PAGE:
Before the Jews of Sarasota/Manatee: Some Thoughts on Public Memory and Florida’s Jewish Heritage–By Uzi Baram, Professor of Anthropology, New College of Florida

Public Memory
In November 2013 the rare Thanksgiving-Hanukkah convergence (the last time it occurred was 1888) led to Thanksgivukkah as neologism. For American Jews, the convergence was a fun overlap, worthy of wide-spread, even if fleeting, notice. The next time, due to the fluctuations of the calendars, is projected for thousands of years in the future, but that does not negate the celebration as a meaningful social event. Thanksgivukkah captured people’s imagination, with a meal combining latkes (fried potato pancakes) with turkey and recognition of the historic and continuing positive experience of the United States for Jews.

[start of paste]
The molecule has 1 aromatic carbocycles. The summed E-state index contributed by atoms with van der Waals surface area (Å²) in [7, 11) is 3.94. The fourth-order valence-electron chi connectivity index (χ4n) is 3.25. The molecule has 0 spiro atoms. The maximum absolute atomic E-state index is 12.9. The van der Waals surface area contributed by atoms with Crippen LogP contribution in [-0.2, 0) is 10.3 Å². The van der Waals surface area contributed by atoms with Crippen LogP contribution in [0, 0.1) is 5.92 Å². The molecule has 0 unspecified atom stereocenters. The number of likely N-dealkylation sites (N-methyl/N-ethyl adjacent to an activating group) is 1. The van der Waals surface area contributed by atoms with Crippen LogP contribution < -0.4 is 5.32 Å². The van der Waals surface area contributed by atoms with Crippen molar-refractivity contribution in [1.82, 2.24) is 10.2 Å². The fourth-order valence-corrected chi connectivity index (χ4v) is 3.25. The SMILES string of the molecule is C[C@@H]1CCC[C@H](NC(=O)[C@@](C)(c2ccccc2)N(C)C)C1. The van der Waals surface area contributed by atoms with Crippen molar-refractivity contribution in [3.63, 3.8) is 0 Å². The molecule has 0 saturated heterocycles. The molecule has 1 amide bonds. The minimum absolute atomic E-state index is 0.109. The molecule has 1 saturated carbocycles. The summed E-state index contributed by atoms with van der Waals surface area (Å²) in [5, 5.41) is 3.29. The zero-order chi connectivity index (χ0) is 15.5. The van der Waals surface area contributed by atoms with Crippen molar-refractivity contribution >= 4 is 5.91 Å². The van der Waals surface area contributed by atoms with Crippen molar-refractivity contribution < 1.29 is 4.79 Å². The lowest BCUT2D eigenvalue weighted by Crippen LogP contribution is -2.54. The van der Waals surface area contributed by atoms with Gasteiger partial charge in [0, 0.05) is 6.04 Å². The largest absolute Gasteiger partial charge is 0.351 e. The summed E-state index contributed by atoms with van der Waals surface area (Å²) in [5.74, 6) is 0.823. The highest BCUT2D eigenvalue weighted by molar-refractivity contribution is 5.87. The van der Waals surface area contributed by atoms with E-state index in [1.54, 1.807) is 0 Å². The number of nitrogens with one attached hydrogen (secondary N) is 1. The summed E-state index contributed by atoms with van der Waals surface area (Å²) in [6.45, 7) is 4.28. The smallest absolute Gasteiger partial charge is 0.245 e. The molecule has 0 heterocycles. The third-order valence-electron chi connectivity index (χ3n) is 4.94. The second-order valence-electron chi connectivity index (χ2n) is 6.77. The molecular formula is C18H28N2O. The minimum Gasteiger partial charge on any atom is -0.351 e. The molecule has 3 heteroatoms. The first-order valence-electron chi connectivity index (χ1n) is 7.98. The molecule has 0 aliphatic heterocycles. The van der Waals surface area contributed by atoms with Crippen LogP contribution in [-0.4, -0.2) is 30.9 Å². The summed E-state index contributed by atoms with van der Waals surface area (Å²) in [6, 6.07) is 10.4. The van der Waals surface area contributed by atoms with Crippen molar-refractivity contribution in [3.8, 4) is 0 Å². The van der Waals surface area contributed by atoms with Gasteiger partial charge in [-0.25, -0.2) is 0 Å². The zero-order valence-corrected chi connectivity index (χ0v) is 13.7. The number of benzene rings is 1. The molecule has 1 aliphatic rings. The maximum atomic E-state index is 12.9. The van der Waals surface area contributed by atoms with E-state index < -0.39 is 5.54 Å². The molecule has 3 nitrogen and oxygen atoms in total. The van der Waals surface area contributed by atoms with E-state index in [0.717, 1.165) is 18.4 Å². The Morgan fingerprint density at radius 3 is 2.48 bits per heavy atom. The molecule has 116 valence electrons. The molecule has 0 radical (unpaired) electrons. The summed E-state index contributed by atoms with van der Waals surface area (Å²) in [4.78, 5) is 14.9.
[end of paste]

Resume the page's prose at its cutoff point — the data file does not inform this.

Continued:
Typically archaeologists delve into ground to recover settlements and artifacts as the material remains of history. But standing material culture is also part of archaeology. And over the last decade archaeologists have increasingly turned their attention to monuments, commemorations, and other materializations of history that constitute public memory as objects to study. When casting the net deeper into the past, there are some traces of the Jewish presence in what is today Sarasota-Manatee. They are not part of the trajectory that created the present Jewish community, but this essay will consider two figures, both of whom left traces of their fleeting involvement with this region. The official name for a local state park makes Judah P. Benjamin a recognizable name to those who know the commemorations of the region; the other is found only in the archival record but Moses Elias Levy is intriguing for this initial exploration of a broader, more diverse heritage in the region.

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